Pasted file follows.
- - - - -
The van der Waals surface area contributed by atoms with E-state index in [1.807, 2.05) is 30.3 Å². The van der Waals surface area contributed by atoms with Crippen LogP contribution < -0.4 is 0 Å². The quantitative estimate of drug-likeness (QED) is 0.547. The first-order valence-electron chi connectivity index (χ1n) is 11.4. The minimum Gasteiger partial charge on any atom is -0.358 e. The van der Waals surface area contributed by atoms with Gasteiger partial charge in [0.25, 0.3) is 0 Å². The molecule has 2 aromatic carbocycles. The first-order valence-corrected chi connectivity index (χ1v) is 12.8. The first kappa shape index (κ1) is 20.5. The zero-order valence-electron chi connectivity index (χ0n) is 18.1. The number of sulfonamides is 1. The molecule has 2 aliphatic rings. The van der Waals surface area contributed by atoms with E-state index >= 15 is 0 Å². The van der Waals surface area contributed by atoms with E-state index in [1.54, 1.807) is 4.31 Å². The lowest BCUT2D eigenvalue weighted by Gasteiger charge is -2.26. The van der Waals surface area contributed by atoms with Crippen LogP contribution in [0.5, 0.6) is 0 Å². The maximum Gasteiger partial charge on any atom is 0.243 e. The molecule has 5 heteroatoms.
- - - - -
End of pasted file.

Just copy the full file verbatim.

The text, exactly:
The van der Waals surface area contributed by atoms with E-state index in [1.807, 2.05) is 30.3 Å². The van der Waals surface area contributed by atoms with Crippen LogP contribution < -0.4 is 0 Å². The quantitative estimate of drug-likeness (QED) is 0.547. The first-order valence-electron chi connectivity index (χ1n) is 11.4. The minimum Gasteiger partial charge on any atom is -0.358 e. The van der Waals surface area contributed by atoms with Gasteiger partial charge in [0.25, 0.3) is 0 Å². The molecule has 2 aromatic carbocycles. The first-order valence-corrected chi connectivity index (χ1v) is 12.8. The first kappa shape index (κ1) is 20.5. The zero-order valence-electron chi connectivity index (χ0n) is 18.1. The number of sulfonamides is 1. The molecule has 2 aliphatic rings. The van der Waals surface area contributed by atoms with E-state index >= 15 is 0 Å². The van der Waals surface area contributed by atoms with E-state index in [1.54, 1.807) is 4.31 Å². The lowest BCUT2D eigenvalue weighted by Gasteiger charge is -2.26. The van der Waals surface area contributed by atoms with Crippen LogP contribution in [0.5, 0.6) is 0 Å². The maximum Gasteiger partial charge on any atom is 0.243 e. The molecule has 5 heteroatoms.